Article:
It's funny the mentions of Victorians and Downton Abbey--I first encountered this usage while reading L.M. Montgomery. I couldn't for the life of me figure out why this one cousin was Cousin Whatshername while a bunch of other cousins were just "Jane" or whatever. I don't think the narrative ever actually said the one woman was older. Why? Because I think I was supposed to infer it from the honorific being used in the first place!  ;D Ah, the things that "everyone knows" in one setting that don't necessarily click when a reader reads them from a completely different perspective.

We never did the Cousin So-and-so thing, though the age differences were never more than about ten years on each side of the family anyway (one side is way older than the other, but they don't really mingle).

Mammavan3

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Re: Addressing older cousins
« Reply #36 on: July 21, 2014, 08:40:23 PM »
We must be a formal lot. My DD and her friends all call their friends' parents "Mr." And "Mrs." even  though they are in their late thirties.  Our cousins' children all call us "Aunt Mammavan" and "Uncle Pappavan," as DD calls them. We call our cousins by their first name, not "Cousin Jane," so it sounds odd to my ear but charming.  This is true for both sides of the family, and AFAIK, was never discussed. It is just the norm.

I find it to be as much a sign of affection as of respect. When DD addressed her wedding invitations, she wrote "Uncle Bob and Aunt Jane" on the inner envelope; it sounded warmer and more intimate than "Mr. And Mrs. Van."

Yvaine

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Re: Addressing older cousins
« Reply #37 on: July 21, 2014, 09:10:59 PM »
I'm more than 20 years older than some of my cousins, and they have always called me by my first name only.  They are adults now anyway, so it would be silly to be called anything else. And I have one cousin around my age -- her son just calls me by my first name too. Why not?

Do you really not understand why not?  I'm not saying that there is anything wrong with the way your family does it -- there definitely isn't.  But are you truly unfamiliar with the practice other people have in showing respect and affection through using family titles?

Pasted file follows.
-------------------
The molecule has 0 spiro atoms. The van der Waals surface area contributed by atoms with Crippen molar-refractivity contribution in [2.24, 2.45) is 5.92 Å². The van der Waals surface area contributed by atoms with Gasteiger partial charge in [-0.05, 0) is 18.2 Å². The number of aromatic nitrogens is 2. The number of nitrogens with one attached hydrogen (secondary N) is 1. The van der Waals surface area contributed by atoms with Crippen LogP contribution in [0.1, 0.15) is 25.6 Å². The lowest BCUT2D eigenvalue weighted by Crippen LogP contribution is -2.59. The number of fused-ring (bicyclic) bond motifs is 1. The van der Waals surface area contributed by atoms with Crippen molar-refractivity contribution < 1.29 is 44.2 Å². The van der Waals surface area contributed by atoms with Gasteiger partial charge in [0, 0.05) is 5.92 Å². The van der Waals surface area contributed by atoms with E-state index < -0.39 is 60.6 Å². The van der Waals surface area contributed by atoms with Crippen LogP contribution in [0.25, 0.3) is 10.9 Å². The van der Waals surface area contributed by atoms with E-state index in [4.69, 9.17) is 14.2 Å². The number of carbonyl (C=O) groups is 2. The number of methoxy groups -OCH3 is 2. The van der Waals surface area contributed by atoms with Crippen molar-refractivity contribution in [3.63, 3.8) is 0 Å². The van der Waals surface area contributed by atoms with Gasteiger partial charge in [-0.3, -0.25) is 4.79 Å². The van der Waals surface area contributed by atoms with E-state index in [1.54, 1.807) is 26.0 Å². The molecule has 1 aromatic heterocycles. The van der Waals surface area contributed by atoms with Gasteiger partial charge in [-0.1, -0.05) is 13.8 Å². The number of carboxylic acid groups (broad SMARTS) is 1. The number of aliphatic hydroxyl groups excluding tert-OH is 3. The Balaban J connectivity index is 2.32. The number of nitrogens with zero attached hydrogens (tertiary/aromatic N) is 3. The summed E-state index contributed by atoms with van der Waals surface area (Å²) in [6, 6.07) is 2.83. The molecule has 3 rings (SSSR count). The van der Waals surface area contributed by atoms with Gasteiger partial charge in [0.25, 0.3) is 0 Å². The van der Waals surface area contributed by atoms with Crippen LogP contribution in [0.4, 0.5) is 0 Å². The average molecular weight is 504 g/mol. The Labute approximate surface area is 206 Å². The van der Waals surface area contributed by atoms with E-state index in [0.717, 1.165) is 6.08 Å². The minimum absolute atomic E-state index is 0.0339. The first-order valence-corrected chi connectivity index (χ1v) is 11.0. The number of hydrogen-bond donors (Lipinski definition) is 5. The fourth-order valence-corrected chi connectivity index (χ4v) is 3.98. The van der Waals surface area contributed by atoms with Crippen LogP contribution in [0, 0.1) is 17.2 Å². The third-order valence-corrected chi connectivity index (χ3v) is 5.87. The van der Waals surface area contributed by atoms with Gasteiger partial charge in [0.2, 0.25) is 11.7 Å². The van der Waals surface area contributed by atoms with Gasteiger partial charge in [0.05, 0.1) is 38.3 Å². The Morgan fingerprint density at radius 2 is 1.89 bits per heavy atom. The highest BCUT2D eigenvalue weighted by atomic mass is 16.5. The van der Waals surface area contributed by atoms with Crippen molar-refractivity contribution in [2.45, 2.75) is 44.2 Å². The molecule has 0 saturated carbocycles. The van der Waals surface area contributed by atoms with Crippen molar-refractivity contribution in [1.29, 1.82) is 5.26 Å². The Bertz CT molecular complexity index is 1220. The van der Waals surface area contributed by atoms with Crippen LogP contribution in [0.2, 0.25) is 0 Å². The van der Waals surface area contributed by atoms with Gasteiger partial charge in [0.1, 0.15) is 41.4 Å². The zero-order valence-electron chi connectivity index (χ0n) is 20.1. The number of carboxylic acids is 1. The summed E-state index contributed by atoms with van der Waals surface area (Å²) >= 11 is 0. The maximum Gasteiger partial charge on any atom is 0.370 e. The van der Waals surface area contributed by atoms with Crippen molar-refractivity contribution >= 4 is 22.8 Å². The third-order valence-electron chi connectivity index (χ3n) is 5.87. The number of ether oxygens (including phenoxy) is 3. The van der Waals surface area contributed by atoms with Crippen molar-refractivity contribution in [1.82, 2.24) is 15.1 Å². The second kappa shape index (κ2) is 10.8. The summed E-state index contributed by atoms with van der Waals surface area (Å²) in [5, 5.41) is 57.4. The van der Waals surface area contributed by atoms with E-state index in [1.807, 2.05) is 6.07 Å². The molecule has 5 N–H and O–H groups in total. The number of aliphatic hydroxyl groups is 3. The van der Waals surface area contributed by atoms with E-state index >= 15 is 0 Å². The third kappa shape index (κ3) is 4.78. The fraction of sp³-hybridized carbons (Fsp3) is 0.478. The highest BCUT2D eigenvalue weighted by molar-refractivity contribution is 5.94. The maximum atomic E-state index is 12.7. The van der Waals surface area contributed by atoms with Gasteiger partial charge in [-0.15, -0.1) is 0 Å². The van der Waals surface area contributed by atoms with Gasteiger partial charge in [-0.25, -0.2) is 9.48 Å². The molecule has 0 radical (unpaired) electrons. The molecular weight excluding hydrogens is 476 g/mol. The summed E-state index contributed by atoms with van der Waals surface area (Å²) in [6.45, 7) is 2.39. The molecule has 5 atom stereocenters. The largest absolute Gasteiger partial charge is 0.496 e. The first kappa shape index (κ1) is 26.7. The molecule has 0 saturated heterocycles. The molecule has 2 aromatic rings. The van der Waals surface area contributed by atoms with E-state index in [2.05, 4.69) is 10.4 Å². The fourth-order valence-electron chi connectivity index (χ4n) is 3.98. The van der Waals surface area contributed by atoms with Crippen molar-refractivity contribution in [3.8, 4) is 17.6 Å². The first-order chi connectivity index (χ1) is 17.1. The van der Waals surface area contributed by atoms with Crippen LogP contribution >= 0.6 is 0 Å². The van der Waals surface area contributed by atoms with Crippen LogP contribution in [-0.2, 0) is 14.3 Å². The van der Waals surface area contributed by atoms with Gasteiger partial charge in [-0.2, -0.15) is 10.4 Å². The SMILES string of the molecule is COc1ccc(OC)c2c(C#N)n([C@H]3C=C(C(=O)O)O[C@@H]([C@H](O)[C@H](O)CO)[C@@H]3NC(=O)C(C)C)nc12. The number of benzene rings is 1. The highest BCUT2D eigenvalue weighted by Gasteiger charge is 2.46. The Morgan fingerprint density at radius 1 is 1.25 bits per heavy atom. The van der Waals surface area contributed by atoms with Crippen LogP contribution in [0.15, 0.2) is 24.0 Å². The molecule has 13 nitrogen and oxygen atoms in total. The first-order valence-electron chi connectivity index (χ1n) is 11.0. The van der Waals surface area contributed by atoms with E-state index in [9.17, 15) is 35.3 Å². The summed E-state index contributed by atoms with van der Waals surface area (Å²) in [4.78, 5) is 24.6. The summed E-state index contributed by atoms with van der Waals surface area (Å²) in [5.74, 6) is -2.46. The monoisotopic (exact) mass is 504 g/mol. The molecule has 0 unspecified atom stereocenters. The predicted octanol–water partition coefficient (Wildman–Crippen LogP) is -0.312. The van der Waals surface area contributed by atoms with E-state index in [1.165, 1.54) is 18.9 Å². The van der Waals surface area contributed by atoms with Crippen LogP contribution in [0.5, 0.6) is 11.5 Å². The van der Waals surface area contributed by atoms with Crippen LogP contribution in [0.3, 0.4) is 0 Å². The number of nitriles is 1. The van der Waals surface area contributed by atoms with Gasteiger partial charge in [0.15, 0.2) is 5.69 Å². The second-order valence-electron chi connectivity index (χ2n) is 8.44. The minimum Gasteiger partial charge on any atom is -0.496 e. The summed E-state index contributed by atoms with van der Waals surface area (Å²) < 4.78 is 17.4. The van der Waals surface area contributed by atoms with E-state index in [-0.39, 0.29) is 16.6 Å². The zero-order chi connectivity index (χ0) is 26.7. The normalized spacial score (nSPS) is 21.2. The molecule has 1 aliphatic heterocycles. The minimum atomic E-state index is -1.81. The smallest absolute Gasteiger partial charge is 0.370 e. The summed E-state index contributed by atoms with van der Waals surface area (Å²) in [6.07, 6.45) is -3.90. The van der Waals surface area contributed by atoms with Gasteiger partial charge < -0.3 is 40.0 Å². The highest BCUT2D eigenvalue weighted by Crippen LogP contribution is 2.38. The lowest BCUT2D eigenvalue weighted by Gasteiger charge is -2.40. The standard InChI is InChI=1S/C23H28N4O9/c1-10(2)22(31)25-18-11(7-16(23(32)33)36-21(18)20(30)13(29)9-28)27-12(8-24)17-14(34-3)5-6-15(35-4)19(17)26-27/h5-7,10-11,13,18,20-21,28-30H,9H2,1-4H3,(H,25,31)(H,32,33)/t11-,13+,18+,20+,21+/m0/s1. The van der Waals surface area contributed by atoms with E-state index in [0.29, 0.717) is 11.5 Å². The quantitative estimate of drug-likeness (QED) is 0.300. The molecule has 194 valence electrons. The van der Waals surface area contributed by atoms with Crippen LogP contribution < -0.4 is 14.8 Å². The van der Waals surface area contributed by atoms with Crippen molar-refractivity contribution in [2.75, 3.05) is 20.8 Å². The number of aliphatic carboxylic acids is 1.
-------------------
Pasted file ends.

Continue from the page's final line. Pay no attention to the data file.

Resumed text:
In fairness, I don't think it's that kind of "why not." It's a figure of speech and doesn't really mean she has no idea why anyone would do any differently.

Piratelvr1121

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Re: Addressing older cousins
« Reply #38 on: July 21, 2014, 09:36:19 PM »
I'm the eldest of 16 grandkids and the youngest is 22 years my junior.   In our family cousins were just called by their first names regardless of age, so my youngest cousin just calls me by my first name.
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pharmagal

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Re: Addressing older cousins
« Reply #39 on: July 22, 2014, 03:30:26 AM »
I agree with veryfluffy. 
My eldest cousin is in her early 60's, my youngest cousin is possibly 18 if he's lucky and there may actually be younger, I lose track.  I'm one of 50 odd first cousins on my Dad's side.  They are all called by their first names.  Their kids call us by our first names.  Some of my Aunties and Uncles are called with the title, the majority are called by their first names. 

It's not a lack of respect, it's calling them by what they have asked to be called. 

Mommyoops

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Re: Addressing older cousins
« Reply #40 on: July 23, 2014, 02:50:51 PM »
 My dad is the youngest of 5. My Grandma had him at 40 and most of my uncles/aunt were getting married when he was little. I call my cousins by their first names. However I am an only child and my aunt and uncle had 11 children. We grew up together for the most part and someone decided since they were all aunts/uncles to the next generation that I should be called Aunt. I consider it an honor and a sign of how close our family is.  ;D

mechtilde

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Re: Addressing older cousins
« Reply #41 on: July 23, 2014, 03:22:11 PM »
Cousin Firstname was a common usage in my family in my father's generation (Mum didn't have cousins)

I have two cousins, both just about young enough to be my daughters, and they both call me by my first name. They also call my parents by their first names rather than Auntie and Uncle- but their parents got really sniffy with me when I called them by their first names once- never tried it again.